Sex Applicability

An indication of the the relevant sex for this KE. More help

Key Event Description

A description of the biological state being observed or measured, the biological compartment in which it is measured, and its general role in the biology should be provided. More help

Tumor promotion requires a perturbation in the balance between cell gain via mitosis and cell loss via apoptosis (Roberts et al., 1997). Indirectly, the inhibition of apoptosis in either damaged or initiated cells favors their survival, and inhibition of apoptosis af- fords initiated cells an increased opportunity for clonal expansion and autonomous growth with the chance to acquire additional mutations during the process of tumor progression. AHR activation inhibits apoptosis in altered hepatic foci (i.e., initiated hepatic cells), and this inhibition affords cells within altered hepatic foci a sur- vival advantage and increases the likelihood that these cells will acquire additional mutations.

How It Is Measured or Detected

A description of the type(s) of measurements that can be employed to evaluate the KE and the relative level of scientific confidence in those measurements.These can range from citation of specific validated test guidelines, citation of specific methods published in the peer reviewed literature, or outlines of a general protocol or approach (e.g., a protein may be measured by ELISA). Do not provide detailed protocols. More help

For this KE, initiation-promotion studies provide indirect evidence of inhibition of intrafocal apoptosis due to sustained AHR activation and direct evidence of a threshold for the clonal expansion of altered hepatic foci (Dragan and Schrenk, 2000; Teeguarden et al., 1999). Although increases of cell proliferation could contribute to the increase in size and volume fraction of altered hepatic foci, the greater magnitude of inhibition of apoptosis suggests it is the primary factor contributing to clonal expansion of altered hepatic foci, at least early on (Luebeck et al., 2000; Moolgavkar et al., 1996; Stinchcombe et al., 1995). AHR activators inhibit apoptosis produced by UV light exposure of human cell lines and rat primary hepatocytes (Ambolet-Camoit et al., 2010; Chopra et al., 2009, 2010; Schwarz et al., 2000). Inhibition of apoptosis in primary rat hepatocytes was mediated through phosphorylation and inactivation of p53 and modulation of Mdm2, Tfgb1/4, and AGR2; in addition, inhi- bition of apoptosis required protein synthesis (Ambolet-Camoit et al., 2010; Chopra and Schrenk, 2011; Chopra et al., 2009, 2010; Davis et al., 2001; Franc et al., 2008; Paajarvi et al., 2005; Worner and Schrenk, 1996, 1998). Cytotoxicity appears to occur after intrafocal apoptosis inhibition is measured and inflammation-driven cell proliferation is a somewhat later event. What remains unknown is whether a proliferative response in stem and stellate cells occurs earlier or at the same time as intrafocal apoptosis inhibition.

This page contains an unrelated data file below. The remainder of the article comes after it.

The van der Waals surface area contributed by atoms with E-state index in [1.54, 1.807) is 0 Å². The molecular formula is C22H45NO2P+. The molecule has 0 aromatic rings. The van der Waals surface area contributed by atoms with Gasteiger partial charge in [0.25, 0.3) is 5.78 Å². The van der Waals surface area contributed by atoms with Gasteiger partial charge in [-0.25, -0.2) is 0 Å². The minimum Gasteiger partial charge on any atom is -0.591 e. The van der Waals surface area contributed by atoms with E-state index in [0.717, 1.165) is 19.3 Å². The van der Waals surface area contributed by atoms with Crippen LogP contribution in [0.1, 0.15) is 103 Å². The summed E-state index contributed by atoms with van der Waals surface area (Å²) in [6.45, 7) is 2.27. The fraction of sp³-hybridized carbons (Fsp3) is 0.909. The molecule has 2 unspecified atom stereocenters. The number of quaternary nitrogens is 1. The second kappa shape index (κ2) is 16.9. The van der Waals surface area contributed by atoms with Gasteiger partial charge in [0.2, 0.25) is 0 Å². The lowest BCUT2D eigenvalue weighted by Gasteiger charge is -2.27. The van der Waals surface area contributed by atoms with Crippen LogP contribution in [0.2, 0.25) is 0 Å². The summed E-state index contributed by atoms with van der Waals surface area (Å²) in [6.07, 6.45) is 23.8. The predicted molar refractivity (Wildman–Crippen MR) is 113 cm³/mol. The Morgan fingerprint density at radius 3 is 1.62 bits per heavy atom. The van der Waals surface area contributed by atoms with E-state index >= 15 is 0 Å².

Quantitative stereology is used to quantify the growth of AHF and such studies provide a measure of this KE (Hendrich et al., 1987; Dragan et al., 1997; Teeguarden et al., 1999; Viluksela et al., 2000).

Domain of Applicability

A description of the scientific basis for the indicated domains of applicability and the WoE calls (if provided).  More help

Rodents are highly susceptible to the hepatotoxic, proliferative, and carcinogenic effects of sustained AHR activation induced by TCDD and other dioxin-like chemicals (Hailey et al., 2005; Goodman and Sauer, 1992; Kociba et al., 1978). The sustained AHR activation rodent liver tumor promotion AOP appears to be a pathway that very likely requires exceedance of a threshold for sustained AHR activation for liver cancers to occur in rodents.

References

List of the literature that was cited for this KE description. More help

Ambolet-Camoit, A., Bui, L.C., Pierre, S., Chevallier, A., Marchand, A., Coumoul, X., Garlatti, M., Andreau, K., Barouki, R., Aggerbeck, M., 2010. 2,3,7,8- tetrachlorodibenzo-p-dioxin counteracts the p53 response to a genotoxicant by upregulating expression of the metastasis marker agr2 in the hep- atocarcinoma cell line HepG2. Toxicol. Sci. 115, 501-512.

Chopra, M., Dharmarajan, A.M., Meiss, G., Schrenk, D., 2009. Inhibition of UV-C light-induced apoptosis in liver cells by 2,3,7,8-tetrachlorodibenzo-p-dioxin. Toxicol. Sci. 111, 49-63.